Health Care

FDA chief’s resignation casts cloud over vaping crackdown

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The abrupt resignation of Food and Drug Administration (FDA) Commissioner Scott Gottlieb has raised questions about whether the agency will further pursue its aggressive crackdown on vaping and tobacco companies.

“He is leaving at a uniquely sensitive time,” said Matthew Myers, president of the Campaign for Tobacco-Free Kids. “If his departure means the promises he’s made don’t get adopted, then literally an entire generation of kids is at risk.”

{mosads}During his two-year tenure at the FDA, Gottlieb unveiled ambitious proposals that he said were aimed at curbing the youth vaping “epidemic” and reducing the harm and appeal of traditional cigarettes.

But none of the proposals has been implemented, and it’s not known whether his eventual replacement will follow the same strategy. And that’s unsettling to anti-tobacco advocates like Myers.

“I don’t think I ever remember a public official leaving at a time when there is more at stake that will impact whether his legacy is one of extraordinary achievement, or of not doing anywhere near enough,” Myers said. “If they’re not adopted because of the timing of his departure, then the practical effect of his tenure will have been to allow Juul and other e-cigarette manufacturers to threaten the progress that had been made with youth tobacco use.”

Gottlieb, who says he wants to spend more time with family, is slated to leave the agency next month.

One of Gottlieb’s proposals that could reshape the industry would sharply limit in-store sales of flavored e-cigarettes. He told The New York Times he thought the guidance would be released before he steps down.

Asked by The Hill on Wednesday if the vaping crackdown would continue after he leaves, Gottlieb said: “I’m very confident of that and I’m very confident that we’re going to continue with this policy over the next month, including the policy that we’ve been formulating.”

Gottlieb has threatened to remove vaping products from the market entirely, limit the nicotine in cigarettes and ban menthol in cigarettes. He has also voiced support for raising the minimum age for buying all tobacco products, from 18 to 21. 

“I wouldn’t be surprised if the momentum slows down on those types of issues with Gottlieb out of the role,” said Chris Mikson, a partner at law firm Mayer Brown, where he works on FDA regulatory issues.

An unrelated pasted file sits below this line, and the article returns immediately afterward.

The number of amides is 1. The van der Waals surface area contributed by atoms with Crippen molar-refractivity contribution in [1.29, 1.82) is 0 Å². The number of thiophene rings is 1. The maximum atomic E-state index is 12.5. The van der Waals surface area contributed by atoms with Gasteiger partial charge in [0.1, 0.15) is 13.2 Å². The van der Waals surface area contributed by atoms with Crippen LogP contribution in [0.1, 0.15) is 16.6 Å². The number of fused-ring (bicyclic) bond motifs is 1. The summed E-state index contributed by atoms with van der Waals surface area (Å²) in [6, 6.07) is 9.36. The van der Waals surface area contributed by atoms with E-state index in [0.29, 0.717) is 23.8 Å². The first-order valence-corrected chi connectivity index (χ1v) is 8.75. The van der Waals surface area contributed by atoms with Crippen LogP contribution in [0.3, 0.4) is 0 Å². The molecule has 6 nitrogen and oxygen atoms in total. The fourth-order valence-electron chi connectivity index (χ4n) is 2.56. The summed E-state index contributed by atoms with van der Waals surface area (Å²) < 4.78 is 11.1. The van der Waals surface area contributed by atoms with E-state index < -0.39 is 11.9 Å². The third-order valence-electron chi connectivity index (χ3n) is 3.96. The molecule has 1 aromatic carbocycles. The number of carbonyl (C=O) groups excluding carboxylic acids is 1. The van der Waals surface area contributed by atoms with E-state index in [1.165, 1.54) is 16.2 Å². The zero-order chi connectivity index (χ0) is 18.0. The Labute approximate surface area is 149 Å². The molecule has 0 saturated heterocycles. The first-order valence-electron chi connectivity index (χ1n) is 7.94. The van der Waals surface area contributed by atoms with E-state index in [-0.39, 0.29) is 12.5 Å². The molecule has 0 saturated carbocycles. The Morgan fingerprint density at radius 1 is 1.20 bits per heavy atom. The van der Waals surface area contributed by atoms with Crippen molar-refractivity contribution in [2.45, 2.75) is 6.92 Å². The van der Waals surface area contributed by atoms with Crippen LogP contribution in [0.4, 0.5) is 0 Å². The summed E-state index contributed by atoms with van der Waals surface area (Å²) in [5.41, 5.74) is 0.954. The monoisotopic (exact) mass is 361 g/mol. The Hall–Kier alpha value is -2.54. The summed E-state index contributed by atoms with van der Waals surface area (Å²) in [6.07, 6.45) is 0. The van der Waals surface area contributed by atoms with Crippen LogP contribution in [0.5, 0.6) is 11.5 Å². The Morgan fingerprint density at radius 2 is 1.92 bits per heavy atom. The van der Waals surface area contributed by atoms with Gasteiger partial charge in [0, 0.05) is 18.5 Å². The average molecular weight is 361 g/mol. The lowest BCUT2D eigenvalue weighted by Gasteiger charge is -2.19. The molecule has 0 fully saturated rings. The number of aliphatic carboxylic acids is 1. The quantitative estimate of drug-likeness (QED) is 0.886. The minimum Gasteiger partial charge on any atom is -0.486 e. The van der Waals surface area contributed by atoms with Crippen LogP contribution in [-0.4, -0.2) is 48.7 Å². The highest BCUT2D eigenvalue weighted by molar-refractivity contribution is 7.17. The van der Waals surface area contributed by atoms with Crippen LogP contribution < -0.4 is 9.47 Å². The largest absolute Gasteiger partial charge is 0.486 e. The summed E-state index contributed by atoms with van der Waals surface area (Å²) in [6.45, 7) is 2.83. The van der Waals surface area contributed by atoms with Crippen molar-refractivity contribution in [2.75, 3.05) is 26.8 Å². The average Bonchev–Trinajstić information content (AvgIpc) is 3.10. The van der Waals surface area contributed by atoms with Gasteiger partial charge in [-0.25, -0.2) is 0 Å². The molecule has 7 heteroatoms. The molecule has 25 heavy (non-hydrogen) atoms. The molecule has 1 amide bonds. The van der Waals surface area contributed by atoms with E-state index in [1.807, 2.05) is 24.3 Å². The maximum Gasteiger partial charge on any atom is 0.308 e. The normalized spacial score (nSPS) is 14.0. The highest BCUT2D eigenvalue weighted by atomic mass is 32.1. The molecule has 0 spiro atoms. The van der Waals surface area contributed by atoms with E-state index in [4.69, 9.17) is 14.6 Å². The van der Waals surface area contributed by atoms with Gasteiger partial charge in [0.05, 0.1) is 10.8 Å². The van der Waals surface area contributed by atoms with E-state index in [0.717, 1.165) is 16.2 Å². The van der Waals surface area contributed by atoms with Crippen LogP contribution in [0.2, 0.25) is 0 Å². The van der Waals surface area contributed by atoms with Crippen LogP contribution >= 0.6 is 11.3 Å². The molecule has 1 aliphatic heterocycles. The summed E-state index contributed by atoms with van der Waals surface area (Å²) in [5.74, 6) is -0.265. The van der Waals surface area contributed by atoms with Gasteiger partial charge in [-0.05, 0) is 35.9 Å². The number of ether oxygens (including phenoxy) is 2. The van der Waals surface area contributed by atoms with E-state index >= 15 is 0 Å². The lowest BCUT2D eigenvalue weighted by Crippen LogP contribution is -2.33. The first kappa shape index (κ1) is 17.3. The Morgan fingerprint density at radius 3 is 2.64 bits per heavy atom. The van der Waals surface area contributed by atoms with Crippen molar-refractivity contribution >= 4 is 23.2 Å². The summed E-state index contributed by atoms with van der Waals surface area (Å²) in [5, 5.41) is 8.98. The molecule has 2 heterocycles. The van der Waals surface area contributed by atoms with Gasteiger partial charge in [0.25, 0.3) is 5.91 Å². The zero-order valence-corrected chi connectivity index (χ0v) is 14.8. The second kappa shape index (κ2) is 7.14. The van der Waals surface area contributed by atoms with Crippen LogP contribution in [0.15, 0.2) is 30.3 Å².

“He’s pushed the bounds of FDA tradition, if not authority, in those areas, and other folks have been hesitant to do that in the past.” 

Tobacco stocks went up after Gottlieb’s announcement, and analysts say his departure is likely good for the industry.

“We believe his resignation calls into question whether or not the FDA will in fact enforce harsher regulations around youth e-cig usage/access, cig nicotine limits and a cig menthol ban given he was the champion behind these initiatives,” Wells Fargo analyst Bonnie Herzog said in an email to clients.

While it’s not clear what approach the next commissioner will take, conservative groups have pressured the White House to block the FDA’s changes, arguing they go against the Trump administration’s anti-regulation agenda.

They see Gottlieb’s departure as an opportunity to reverse course.

Americans for Tax Reform said it formed a coalition of conservative and libertarian groups that was prepared to launch a campaign urging Trump to fire Gottlieb over what it described as a “regulatory assault.”

”I think this is an opportunity to get right what I think the FDA has been doing wrong,” said Paul Blair, director of strategic initiatives at Americans for Tax Reform.

Gottleib’s regulatory approach was completely antithetical to Trump’s promise to cut down regulations, he said.

“The fear-mongering, the overreach and the threats for prohibition has been a lurch in just the completely wrong direction. And it would be a hugely missed opportunity for the president to screw this up by picking someone who was in the mold of Scott Gottlieb when it comes to e-cigarettes and tobacco regulation.”

In particular, they take issue with Gottlieb’s proposal to limit the sales of flavored e-cigarettes in stores, arguing it’s bad for businesses and hurts adult smokers who want to transition away from traditional cigarettes.

“Dr. Gottlieb didn’t protect the public health by preventing youth initiation of e-cigarettes, and he didn’t do enough to help adult smokers quit,” said Jeff Stier, a senior fellow at the Consumer Choice Center, part of the coalition formed by Americans for Tax Reform. “The next FDA commissioner should follow the science and do everything possible to prevent youth initiation of e-cigarettes, while at the same time helping adult smokers switch.”


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